I'd say Hester outclassed his team, but even he didn't have his head on straight, watching himself on the jumbotron as defenders closed. He's done this before, Lovie's gotten on him, but apparently he thought there was room for showboating. Regardless, what a breathtaking runback.

Then the Colts come out with very uncharacteristic false start penalties and another early interception by Manning, which was a staple this playoff season. The interception by Chris Harris was an aberration. And in fact, it may have worked against the Bears in the end.

The Bears came out with a 3-and-out, frustratingly 2 of which were passes, followed by the flip-side of the interception. On 3rd and 10, with Tank Johnson hanging on his shoulder, Peyton Manning found Reggie Wayne for an uncontested 53-yard TD. The perhaps-overconfident Chris Harris opted to take up the chase with 3 other defenders on Dallas Clark while Reggie Wayne was left alone. If Harris stands still, Manning has to take that sack or, worse, chucks up another INT and starts doubting himself.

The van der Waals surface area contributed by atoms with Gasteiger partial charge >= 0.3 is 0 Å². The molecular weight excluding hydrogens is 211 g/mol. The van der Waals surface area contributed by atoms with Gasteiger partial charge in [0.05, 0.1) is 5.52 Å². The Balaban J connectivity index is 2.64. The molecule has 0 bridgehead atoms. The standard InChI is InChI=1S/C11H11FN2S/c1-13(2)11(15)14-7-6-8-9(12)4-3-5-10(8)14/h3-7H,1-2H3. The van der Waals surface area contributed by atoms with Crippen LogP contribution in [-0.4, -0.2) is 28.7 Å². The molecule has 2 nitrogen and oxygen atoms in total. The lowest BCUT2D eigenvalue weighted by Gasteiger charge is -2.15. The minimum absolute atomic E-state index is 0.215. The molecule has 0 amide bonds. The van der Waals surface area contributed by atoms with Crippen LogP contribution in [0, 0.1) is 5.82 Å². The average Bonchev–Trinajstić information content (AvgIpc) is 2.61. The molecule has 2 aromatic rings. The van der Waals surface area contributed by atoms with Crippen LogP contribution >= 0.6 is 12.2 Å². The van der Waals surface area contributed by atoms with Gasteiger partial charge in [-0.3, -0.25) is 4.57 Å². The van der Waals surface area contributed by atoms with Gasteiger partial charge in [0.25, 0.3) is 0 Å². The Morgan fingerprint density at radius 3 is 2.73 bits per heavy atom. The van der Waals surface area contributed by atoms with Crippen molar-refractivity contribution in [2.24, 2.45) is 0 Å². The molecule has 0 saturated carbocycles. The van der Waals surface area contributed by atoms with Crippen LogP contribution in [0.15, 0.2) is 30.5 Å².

The Bears then fumble the ensuing squib kick, further showing what a fool Dungy was, then Alex Brown makes a tremendous individual play, nearly taking the handoff from Manning and forcing a turnover. A 52-yard run by Thomas Jones later, and the Bears cash in with the TD pass to Muhammad. 14-6.

This was almost the last hurrah for the Bears, but not quite. The defense turned in a fine 3-and-out, giving the offense good field position at the 35. Quick strike to Berrian for 13, and then Bob Sanders gets his hat in there and knocks it away from Cedric Benson to give the Colts the ball at midfield.

Things were still OK here, thanks to another 3-and-out turned in by the defense. But you did start getting that familiar feeling, the one where you wonder how many times the defense can hold up and bail them out.